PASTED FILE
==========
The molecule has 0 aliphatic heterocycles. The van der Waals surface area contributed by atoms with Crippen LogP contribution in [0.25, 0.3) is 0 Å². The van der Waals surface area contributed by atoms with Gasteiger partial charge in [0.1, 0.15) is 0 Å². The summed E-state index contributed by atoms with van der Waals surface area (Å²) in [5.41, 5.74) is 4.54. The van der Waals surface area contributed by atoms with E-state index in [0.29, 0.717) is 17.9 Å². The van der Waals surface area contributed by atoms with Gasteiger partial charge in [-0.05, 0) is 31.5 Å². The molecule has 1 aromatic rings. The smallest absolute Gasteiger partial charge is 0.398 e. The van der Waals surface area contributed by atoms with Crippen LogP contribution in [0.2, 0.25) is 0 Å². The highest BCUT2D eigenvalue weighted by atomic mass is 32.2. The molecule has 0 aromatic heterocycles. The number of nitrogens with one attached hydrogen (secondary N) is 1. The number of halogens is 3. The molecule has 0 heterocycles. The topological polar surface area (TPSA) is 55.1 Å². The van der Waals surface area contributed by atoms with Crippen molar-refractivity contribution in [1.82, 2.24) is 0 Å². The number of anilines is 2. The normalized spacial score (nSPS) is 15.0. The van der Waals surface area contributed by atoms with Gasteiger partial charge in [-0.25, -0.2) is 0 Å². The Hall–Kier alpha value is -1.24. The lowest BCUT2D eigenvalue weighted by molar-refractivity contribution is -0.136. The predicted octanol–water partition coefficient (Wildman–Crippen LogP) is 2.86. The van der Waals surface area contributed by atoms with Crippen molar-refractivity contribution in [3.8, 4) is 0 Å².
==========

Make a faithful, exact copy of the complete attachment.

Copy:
The molecule has 0 aliphatic heterocycles. The van der Waals surface area contributed by atoms with Crippen LogP contribution in [0.25, 0.3) is 0 Å². The van der Waals surface area contributed by atoms with Gasteiger partial charge in [0.1, 0.15) is 0 Å². The summed E-state index contributed by atoms with van der Waals surface area (Å²) in [5.41, 5.74) is 4.54. The van der Waals surface area contributed by atoms with E-state index in [0.29, 0.717) is 17.9 Å². The van der Waals surface area contributed by atoms with Gasteiger partial charge in [-0.05, 0) is 31.5 Å². The molecule has 1 aromatic rings. The smallest absolute Gasteiger partial charge is 0.398 e. The van der Waals surface area contributed by atoms with Crippen LogP contribution in [0.2, 0.25) is 0 Å². The highest BCUT2D eigenvalue weighted by atomic mass is 32.2. The molecule has 0 aromatic heterocycles. The number of nitrogens with one attached hydrogen (secondary N) is 1. The number of halogens is 3. The molecule has 0 heterocycles. The topological polar surface area (TPSA) is 55.1 Å². The van der Waals surface area contributed by atoms with Crippen molar-refractivity contribution in [1.82, 2.24) is 0 Å². The number of anilines is 2. The normalized spacial score (nSPS) is 15.0. The van der Waals surface area contributed by atoms with Gasteiger partial charge in [-0.25, -0.2) is 0 Å². The Hall–Kier alpha value is -1.24. The lowest BCUT2D eigenvalue weighted by molar-refractivity contribution is -0.136. The predicted octanol–water partition coefficient (Wildman–Crippen LogP) is 2.86. The van der Waals surface area contributed by atoms with Crippen molar-refractivity contribution in [3.8, 4) is 0 Å².